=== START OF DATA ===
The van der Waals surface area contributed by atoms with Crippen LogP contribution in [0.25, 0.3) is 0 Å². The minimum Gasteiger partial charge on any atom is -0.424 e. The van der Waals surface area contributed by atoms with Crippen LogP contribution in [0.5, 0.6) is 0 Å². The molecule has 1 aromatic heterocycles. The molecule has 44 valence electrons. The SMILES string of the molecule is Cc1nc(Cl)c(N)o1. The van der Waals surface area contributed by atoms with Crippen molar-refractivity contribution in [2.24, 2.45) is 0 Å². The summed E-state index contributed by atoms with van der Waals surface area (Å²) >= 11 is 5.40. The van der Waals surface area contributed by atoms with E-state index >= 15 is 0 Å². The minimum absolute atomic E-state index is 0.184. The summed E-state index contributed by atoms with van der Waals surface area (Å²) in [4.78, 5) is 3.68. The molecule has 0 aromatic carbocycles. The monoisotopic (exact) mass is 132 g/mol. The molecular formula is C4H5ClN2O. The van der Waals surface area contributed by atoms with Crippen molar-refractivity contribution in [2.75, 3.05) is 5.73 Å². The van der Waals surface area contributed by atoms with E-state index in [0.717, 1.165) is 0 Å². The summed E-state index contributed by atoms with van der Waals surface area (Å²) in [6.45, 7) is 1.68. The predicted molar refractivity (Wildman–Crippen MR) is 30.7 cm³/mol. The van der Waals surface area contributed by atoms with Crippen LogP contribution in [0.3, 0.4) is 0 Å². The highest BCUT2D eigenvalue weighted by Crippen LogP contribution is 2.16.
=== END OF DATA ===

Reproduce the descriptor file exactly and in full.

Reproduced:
The van der Waals surface area contributed by atoms with Crippen LogP contribution in [0.25, 0.3) is 0 Å². The minimum Gasteiger partial charge on any atom is -0.424 e. The van der Waals surface area contributed by atoms with Crippen LogP contribution in [0.5, 0.6) is 0 Å². The molecule has 1 aromatic heterocycles. The molecule has 44 valence electrons. The SMILES string of the molecule is Cc1nc(Cl)c(N)o1. The van der Waals surface area contributed by atoms with Crippen molar-refractivity contribution in [2.24, 2.45) is 0 Å². The summed E-state index contributed by atoms with van der Waals surface area (Å²) >= 11 is 5.40. The van der Waals surface area contributed by atoms with E-state index >= 15 is 0 Å². The minimum absolute atomic E-state index is 0.184. The summed E-state index contributed by atoms with van der Waals surface area (Å²) in [4.78, 5) is 3.68. The molecule has 0 aromatic carbocycles. The monoisotopic (exact) mass is 132 g/mol. The molecular formula is C4H5ClN2O. The van der Waals surface area contributed by atoms with Crippen molar-refractivity contribution in [2.75, 3.05) is 5.73 Å². The van der Waals surface area contributed by atoms with E-state index in [0.717, 1.165) is 0 Å². The summed E-state index contributed by atoms with van der Waals surface area (Å²) in [6.45, 7) is 1.68. The predicted molar refractivity (Wildman–Crippen MR) is 30.7 cm³/mol. The van der Waals surface area contributed by atoms with Crippen LogP contribution in [0.3, 0.4) is 0 Å². The highest BCUT2D eigenvalue weighted by Crippen LogP contribution is 2.16.